Kelly Pardekooper – You can take the boy out of Iowa, but…
You might call Kelly Pardekooper’s Haymaker Heart the musical equivalent of a midlife crisis. Not only does his fourth album represent the most creative stretch of his career, its release caps a tumultuous year for the 37-year-old Iowan. Over the course of 2004, Pardekooper got divorced, sold his house, hit the road and left the Iowa City music scene, where he’s been a fixture since his university days.
He’s made a fresh start in Nashville — not the Nashville, he hastens to add, of Music Row, publishing deals and songs pitched to Tim McGraw, but the funkier East Nashville of garage studios, bohemian bars and indie rock. It’s the sort of neighborhood where a musician who plays the clubs at night might support himself by painting houses during the day (as Pardekooper does).
He moved there at the invitation of his friend and occasional producer/guitarist Teddy Morgan, who suggested this might be a better place, or at least a warmer place, to take stock of his life and see what’s next. “Teddy said that East Nashville is probably not the Nashville you have in your head,” Pardekooper says. “I made this leap of faith more for personal than musical reasons.”
Yet his artistry has plainly reaped the benefits of that year of upheaval. With his life up for grabs, Pardekooper pushed his music beyond his comfort zone as well, venturing past alt-country convention and what he calls “the train beat from hell” of his previous releases.
The album-opening “Not In Iowa” (ironically, recorded in Iowa) serves as an evocative swan song to his native state, with sinuous atmospherics that suggest a spaghetti-western shootout between Dire Straits and Calexico. A raspy narrative relates a murder from the perspective of the corpse, to the serenade of Dave Moore’s accordion.
“Where my previous album, House Of Mud, was recorded in four days with the same band, this one was recorded over the whole year of 2004, and I used just about every guest musician in Iowa City,” he explains. “I’m not getting rich, obviously, so one of the great freedoms I have is to make any kind of record I want.”
It’s the kind of freedom Kris Kristofferson famously defined as “nothing left to lose,” and it inspired Pardekooper to go for broke. Over the course of thirteen “official” cuts and seven “bonus” tracks, Haymaker Heart surveys a soundscape that extends from the propulsive rock of “Wild Love” to the hardcore honky-tonk of “Just Shoot Me” to the stream-of-consciousness broadsides of “Folk This (Kelly Cougar)” and “21st Century Trailer Park” to the pop harmonies of “Too Late”. Pardekooper justifies the range of what amounts to a double album with songwriting that is as focused as the music is expansive.
Though Pardekooper didn’t pick up the guitar and begin writing songs until his early 20s, his formative musical influences came from the record collection of his “hippie” parents — Creedence, the Band, Buffalo Springfield and the like. He later embraced not only the rawer aggression of the Clash, but the DIY ethic of the punk era. He earned a degree in communication from the University of Iowa, which he attended on a pole-vaulting scholarship.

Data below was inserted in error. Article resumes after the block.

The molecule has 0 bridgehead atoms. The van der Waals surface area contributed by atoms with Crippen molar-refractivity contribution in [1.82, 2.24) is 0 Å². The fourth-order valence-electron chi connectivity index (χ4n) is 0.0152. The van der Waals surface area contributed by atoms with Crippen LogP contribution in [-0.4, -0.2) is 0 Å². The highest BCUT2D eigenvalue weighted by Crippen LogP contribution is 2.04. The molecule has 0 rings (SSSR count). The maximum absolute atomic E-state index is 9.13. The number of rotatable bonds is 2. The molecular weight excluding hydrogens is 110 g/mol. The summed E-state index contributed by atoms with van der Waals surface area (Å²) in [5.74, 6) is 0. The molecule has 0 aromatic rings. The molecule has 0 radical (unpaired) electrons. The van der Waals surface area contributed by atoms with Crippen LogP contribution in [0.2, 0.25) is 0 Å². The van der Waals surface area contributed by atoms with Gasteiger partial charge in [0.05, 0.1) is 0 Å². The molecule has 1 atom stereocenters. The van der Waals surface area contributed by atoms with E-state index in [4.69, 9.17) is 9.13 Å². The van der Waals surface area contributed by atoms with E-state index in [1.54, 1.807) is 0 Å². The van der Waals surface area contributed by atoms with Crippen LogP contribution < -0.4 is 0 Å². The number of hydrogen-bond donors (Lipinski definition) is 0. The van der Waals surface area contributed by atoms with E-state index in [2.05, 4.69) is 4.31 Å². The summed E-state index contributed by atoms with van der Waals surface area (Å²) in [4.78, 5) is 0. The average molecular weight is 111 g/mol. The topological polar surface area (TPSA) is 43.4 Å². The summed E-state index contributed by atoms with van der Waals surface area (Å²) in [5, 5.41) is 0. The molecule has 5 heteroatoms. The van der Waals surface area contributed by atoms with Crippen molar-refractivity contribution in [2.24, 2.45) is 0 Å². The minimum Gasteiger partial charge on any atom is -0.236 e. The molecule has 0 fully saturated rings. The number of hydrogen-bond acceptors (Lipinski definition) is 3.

Pardekooper is issuing Haymaker Heart on his own Leisure Time Records (after two previous releases on Iowa City’s Trailer Records), and he handles his own management, publicity and booking. While he’s yet to establish much of a Stateside following beyond Iowa City, where his Devil’s House Band remains fondly (if a little drunkenly) remembered, Europe has been quicker to embrace Pardekooper. A late-winter swing through Germany and the Netherlands followed the ascension of Haymaker Heart to the top of the Euro Americana Chart (above such stalwarts as Alison Krauss and Iris DeMent). Apparently his name — which means “horse buyer” in Dutch — doesn’t sound as funny to Amsterdam fans, who have embraced him as a prodigal son.
“In Europe, I have a label, distribution, a publicity company and a booking agency,” he says. “I have the same booking agent in Amsterdam as Drive-By Truckers and Jay Farrar. I tell him [the agent] that in America there’s no comparison between what those guys are doing and what I’m doing. And the agent just says, ‘Well, they like you here.'”
As for America, “I’m in that netherworld where a lot of musicians are,” he acknowledges. “This is a lot more than a hobby but not quite a full-time career. I’m really passionate about it, and I like all the elements of what I do. I enjoy the recording, I really like playing live, and I love the songwriting.”
And if Tim McGraw should decide to cut one of his songs?
“I don’t have any philosophical issue with that,” he says with a laugh. “If somebody wants to record my songs it could give me a break from house painting so I could write some more.”
(Memo to McGraw: Pardekooper’s “Draw The Line” is a hit just waiting to happen. And there’s even a harmony part for Faith.)